YNP\GTNP 2014 – 8\9 2014 – Bighorn Peak

This morning we got up extra early and headed out for what was to be our only mountain climb of the trip, Bighorn Peak. This mountain is located in the northwestern corner of the park in the Gallatin Range. The hike is 12.8 miles round trip with an elevation gain of 3200 feet to 9930 feet above sea level. We chose this mountain both for it’s views at the top and the fact that it’s on a very lightly used trail that begins outside the park. 

To get to the trailhead we had to drive out the west entrance of the park and head north out of West Yellowstone for about 25 miles to the Black Butte trailhead. As yesterday, fog was the story of the morning so there were no pics to be had during the first half of the climb. Eventually we rose above the fog and the views started to come. 

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Nearing the top we found some petrified wood. This looks like wood, but it was hard as a rock. It had probably been here since the last eruption some 600,000 years ago. 


We saw nobody until we were almost to the top. Once you get to about 9000 feet you break out of the trees and climb a long alpine meadow to the last section of the trail. In that meadow we ran into a younger couple who were out for their morning jog. They were just finishing up the Skyline Trail which includes Bighorn Peak but also adds on a loop to another section of trail that follows a ridge for an additional 8 miles. This is a well known route in hiking circles and many consider it a bucket list hike. I’d like to go back and do it someday. 

At the top of the meadow you begin the most exciting part of the hike:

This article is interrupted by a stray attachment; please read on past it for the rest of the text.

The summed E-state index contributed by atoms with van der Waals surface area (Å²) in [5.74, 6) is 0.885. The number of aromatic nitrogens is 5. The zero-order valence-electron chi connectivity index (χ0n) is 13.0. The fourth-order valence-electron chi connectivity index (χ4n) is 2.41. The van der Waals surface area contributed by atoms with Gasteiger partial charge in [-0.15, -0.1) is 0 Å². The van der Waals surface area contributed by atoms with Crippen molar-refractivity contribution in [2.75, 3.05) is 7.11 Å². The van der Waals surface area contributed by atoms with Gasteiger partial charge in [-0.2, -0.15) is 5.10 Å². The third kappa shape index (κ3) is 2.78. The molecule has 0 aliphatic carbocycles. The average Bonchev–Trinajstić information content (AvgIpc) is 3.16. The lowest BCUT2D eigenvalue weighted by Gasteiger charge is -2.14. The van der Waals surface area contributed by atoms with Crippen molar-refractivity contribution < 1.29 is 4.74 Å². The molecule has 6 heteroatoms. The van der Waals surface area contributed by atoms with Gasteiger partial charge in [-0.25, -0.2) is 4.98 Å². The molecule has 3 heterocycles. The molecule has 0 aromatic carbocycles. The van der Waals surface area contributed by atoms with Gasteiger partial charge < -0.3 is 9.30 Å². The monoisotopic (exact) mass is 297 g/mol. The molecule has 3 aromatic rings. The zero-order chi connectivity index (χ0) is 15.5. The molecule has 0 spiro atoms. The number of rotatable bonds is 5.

It looks more difficult than it was, but if you’re afraid of heights I could see it being scary. The trail follows a cliff the entire way and a slip could prove quite dangerous so don’t slip!

Some views from the top:

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On the way back down we took some photos of some interesting rock formations. These are held together by what looks like cement but I believe is actually compacted volcanic ash from the last eruption. Because the ash is softer than the rock embedded in it, it erodes at a faster rate and make some interesting formations. 

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We named this one Alien Rock:


This trail also offered some of the best wildflowers of the trip:

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Of the entire trip, this was probably my favorite day hike. We saw only three couples all day, the hike was a great workout and the views were amazing. I would love to hike this one again someday but do the whole Sky Rim route instead of just the single peak. The hike was tough, but most things worth doing usually are. 


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